New York’s Zika Fight Turns to Travel Precautions and Safe Sex | NY Times


Zika - Washington Heights - Harlem - NY Times

Dr. Juan Tapia-Mendoza educates his patients, many of whom have Dominican roots, about the virus. (Photo: Joshua Bright | NY Times)

At a clinic in Harlem where many of the patients have roots in the Dominican Republic, Dr. Juan Tapia-Mendoza talks to patients about the Zika virus daily. He asks if they are planning to visit the island this summer. He reminds them that the virus can be transmitted through sex.

In New York City, there have been 109 reported cases of Zika, including 17 women who were pregnant when they learned they had the virus, according to city health officials. They all contracted the virus while visiting other countries.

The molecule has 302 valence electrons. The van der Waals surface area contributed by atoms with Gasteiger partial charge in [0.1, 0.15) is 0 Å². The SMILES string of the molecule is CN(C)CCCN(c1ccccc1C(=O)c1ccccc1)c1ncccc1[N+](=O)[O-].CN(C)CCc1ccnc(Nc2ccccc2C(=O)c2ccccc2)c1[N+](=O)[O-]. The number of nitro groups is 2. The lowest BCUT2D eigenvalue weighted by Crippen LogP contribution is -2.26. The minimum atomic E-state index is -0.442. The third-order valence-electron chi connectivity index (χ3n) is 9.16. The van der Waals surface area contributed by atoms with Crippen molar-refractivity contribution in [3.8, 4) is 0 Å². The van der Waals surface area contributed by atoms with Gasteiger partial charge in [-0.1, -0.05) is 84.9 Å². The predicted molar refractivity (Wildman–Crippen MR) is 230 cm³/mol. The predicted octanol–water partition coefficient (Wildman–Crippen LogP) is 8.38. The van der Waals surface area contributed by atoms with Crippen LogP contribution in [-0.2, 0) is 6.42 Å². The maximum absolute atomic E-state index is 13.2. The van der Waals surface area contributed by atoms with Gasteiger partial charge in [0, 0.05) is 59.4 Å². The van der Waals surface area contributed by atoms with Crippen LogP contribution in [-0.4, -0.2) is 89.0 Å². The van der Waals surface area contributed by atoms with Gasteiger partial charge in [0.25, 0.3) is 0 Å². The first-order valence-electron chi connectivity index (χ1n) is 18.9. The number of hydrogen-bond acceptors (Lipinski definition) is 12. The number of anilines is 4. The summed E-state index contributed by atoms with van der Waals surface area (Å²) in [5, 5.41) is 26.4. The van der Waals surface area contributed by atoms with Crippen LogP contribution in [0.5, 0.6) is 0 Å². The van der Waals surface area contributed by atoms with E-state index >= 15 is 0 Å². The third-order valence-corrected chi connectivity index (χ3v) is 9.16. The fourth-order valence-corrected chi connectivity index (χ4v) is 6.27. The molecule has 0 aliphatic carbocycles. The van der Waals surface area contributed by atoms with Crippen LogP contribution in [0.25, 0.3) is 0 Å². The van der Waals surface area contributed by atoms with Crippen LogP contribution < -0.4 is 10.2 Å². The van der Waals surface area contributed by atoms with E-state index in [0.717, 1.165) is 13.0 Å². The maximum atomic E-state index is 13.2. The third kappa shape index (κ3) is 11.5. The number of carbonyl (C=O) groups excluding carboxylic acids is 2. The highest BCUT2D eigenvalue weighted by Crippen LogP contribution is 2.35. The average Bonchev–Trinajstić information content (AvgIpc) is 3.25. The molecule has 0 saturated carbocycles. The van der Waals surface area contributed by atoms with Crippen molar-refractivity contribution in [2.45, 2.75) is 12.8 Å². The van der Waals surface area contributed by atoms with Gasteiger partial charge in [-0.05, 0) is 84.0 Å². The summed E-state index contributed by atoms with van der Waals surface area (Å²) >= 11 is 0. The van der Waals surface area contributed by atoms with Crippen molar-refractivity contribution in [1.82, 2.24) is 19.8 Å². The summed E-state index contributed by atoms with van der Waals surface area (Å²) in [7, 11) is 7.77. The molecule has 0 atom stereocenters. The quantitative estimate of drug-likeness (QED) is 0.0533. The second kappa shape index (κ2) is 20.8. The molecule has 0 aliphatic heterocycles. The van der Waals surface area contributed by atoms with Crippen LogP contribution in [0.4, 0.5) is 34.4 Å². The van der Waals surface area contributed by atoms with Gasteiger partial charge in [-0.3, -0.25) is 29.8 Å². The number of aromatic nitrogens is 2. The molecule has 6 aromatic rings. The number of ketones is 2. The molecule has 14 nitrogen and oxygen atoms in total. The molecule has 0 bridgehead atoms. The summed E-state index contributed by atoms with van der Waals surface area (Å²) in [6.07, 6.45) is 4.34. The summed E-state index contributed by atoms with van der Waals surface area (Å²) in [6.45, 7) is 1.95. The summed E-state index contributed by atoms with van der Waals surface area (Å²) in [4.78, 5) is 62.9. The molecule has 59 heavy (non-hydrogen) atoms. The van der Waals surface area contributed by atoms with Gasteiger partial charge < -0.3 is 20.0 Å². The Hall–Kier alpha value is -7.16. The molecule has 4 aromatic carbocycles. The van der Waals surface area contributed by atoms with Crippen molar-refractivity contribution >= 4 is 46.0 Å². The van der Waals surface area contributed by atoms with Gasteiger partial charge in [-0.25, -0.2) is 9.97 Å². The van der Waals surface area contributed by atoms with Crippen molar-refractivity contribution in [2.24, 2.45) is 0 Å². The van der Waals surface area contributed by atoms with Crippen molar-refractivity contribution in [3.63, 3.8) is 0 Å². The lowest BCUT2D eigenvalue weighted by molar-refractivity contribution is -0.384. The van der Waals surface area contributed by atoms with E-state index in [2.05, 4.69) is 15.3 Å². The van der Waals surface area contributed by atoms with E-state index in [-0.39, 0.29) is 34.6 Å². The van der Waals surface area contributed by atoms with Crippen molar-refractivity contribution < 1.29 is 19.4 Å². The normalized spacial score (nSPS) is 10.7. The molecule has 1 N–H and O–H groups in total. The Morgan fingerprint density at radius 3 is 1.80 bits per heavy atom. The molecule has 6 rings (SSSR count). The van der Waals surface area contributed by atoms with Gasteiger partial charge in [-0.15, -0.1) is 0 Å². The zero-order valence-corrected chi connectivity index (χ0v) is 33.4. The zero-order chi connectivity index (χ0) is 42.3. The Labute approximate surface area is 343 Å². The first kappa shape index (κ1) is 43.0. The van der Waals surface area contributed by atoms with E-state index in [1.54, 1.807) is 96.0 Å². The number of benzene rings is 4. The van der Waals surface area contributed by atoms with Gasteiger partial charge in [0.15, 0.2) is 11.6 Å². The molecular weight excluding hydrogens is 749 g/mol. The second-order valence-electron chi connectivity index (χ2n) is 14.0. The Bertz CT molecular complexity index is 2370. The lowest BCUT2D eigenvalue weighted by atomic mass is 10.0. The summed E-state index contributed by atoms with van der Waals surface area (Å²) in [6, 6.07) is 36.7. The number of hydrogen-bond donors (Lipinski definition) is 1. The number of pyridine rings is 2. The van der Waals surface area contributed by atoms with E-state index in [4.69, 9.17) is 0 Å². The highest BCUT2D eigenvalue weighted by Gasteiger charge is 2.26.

Now, as the annual wave of summer travel between New York and the Caribbean begins, Dr. Tapia-Mendoza is worried that the number of cases in the community will rise.

“Our concern is this is just the tip of the iceberg,” he said of the city’s growing number of cases. While the symptoms of Zika, including fever, rash and joint pain, are relatively mild, the disease is of particular concern for pregnant women because of a link to microcephaly, a condition in which infants are born with unusually small heads and, most often, brain damage.

Read more: New York’s Zika Fight Turns to Travel Precautions and Safe Sex | NY Times

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